Q: What can I do to get better battery life from my smartphone? It doesn’t even get me through the afternoon on most days. — Ed
A: Smartphones are an amazing bit of technology, but all those features come at a high cost: battery life.
Understanding which features eat up your battery and only using them when or if you need them is the best way to extend the life.
One of the biggest drains on the battery is powering those big beautiful screens, so always turn the brightness down to the lowest tolerable setting and turn off the auto-brightness so you can manually control when the screen gets brighter.
Turn off the “push” setting for your e-mail so that mail is not constantly being sent to your phone whether you are reading your email or not. The “fetch” setting determines how often your phone checks for new mail, so set it to the longest possible interval or better yet, set it to manual so that the only time you will get new messages is when you manually tell it to fetch them.
Location services can be used by many apps, so having the GPS circuit constantly updating your location as you move around will also drain the battery. Turn it off unless you need it (if an app needs it, you’ll be alerted) and start saying no to apps that ask to use location services when you first install them.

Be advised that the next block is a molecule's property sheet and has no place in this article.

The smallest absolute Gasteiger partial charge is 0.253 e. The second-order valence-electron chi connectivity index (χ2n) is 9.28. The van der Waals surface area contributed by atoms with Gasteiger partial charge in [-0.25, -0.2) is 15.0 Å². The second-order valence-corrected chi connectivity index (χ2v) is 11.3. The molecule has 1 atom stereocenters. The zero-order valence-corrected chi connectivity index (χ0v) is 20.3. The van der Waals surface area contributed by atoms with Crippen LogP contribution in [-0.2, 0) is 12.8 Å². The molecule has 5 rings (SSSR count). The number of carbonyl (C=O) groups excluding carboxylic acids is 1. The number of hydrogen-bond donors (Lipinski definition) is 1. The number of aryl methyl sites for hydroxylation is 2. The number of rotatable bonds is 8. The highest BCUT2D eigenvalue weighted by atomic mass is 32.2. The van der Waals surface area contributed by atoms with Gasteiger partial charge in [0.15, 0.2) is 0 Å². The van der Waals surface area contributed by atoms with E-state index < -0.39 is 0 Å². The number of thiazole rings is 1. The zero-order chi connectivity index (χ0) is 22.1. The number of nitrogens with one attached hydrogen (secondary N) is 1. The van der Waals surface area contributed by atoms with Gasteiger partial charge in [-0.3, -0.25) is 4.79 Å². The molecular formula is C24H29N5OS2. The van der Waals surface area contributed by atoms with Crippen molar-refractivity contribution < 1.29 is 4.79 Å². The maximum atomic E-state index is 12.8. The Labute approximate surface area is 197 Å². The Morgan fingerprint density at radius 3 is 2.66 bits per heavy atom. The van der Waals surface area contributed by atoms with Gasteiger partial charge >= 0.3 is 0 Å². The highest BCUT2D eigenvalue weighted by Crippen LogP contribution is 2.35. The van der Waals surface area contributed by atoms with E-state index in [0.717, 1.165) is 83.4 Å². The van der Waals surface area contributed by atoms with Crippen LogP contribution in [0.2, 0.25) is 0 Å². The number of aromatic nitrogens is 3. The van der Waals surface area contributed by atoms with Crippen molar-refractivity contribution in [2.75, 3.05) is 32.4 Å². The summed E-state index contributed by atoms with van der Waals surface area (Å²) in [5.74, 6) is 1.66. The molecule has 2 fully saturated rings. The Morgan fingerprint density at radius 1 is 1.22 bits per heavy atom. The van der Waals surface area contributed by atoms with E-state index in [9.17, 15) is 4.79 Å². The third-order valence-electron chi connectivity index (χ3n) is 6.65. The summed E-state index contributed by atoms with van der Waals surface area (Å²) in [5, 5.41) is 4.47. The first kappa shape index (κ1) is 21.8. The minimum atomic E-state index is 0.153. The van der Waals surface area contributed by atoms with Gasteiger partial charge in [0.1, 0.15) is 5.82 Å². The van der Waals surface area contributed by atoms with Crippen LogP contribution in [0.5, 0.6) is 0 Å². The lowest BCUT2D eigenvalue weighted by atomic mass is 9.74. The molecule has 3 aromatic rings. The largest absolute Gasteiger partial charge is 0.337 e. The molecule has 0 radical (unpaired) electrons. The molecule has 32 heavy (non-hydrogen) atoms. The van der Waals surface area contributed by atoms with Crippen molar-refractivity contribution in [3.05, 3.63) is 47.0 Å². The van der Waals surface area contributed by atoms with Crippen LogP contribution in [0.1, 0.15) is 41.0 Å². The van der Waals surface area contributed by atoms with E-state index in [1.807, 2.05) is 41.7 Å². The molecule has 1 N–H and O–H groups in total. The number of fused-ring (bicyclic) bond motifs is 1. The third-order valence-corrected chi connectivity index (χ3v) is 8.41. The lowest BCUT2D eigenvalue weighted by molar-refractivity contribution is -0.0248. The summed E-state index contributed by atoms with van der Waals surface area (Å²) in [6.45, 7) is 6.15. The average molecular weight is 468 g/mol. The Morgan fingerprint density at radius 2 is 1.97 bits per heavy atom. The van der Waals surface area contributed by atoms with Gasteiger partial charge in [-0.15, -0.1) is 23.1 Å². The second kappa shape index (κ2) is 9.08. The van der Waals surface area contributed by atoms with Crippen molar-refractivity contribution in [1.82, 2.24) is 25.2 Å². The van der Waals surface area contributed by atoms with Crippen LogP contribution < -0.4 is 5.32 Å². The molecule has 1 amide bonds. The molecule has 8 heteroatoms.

Having your phone constantly scanning for a Wi-FI signal or a Bluetooth device can also add to the drain, so turn them off until they’re needed.
If you are constantly getting notifications from lots of apps, you probably aren’t paying attention when you are installing apps. You should turn off notifications for all but the important ones (you’ll probably be more productive as well) and start saying no to apps asking to send you notifications when you install them.
Using your phone as a hotspot for other devices is a super handy feature but you can kill your battery very quickly by using it. Try to avoid turning on the hotspot feature unless you are plugged into a power outlet.
If you do turn on the hotspot while on battery power, remember to turn it off as soon as you are finished or your phone will be on fumes in a relatively short period of time.
Start getting into the habit of routinely checking for any apps that are running in the background and shutting them down, especially those free games that are constantly loading in the ads that support the app.
Newer Android phones have a power-saving mode that does a really great job of managing your phones resources based on the way you use your phone, so try turning it on.
You can also see which apps are eating up the most power on Android devices, which can help you decide if its time to get rid of some unwieldy apps.
One last major thing to remember: heat is a major killer of batteries and will reduce the batteries ability to hold a charge. Avoid direct sunlight especially in the hot summer months and avoid using the phone until it cools down if it’s hot to the touch.
• Ken Colburn is president of Data Doctors Computer Services and host of the Data Doctors Radio Program, noon Saturdays on KTAR 92.3 FM or at www.datadoctors.com/radio. Readers may send questions to firstname.lastname@example.org.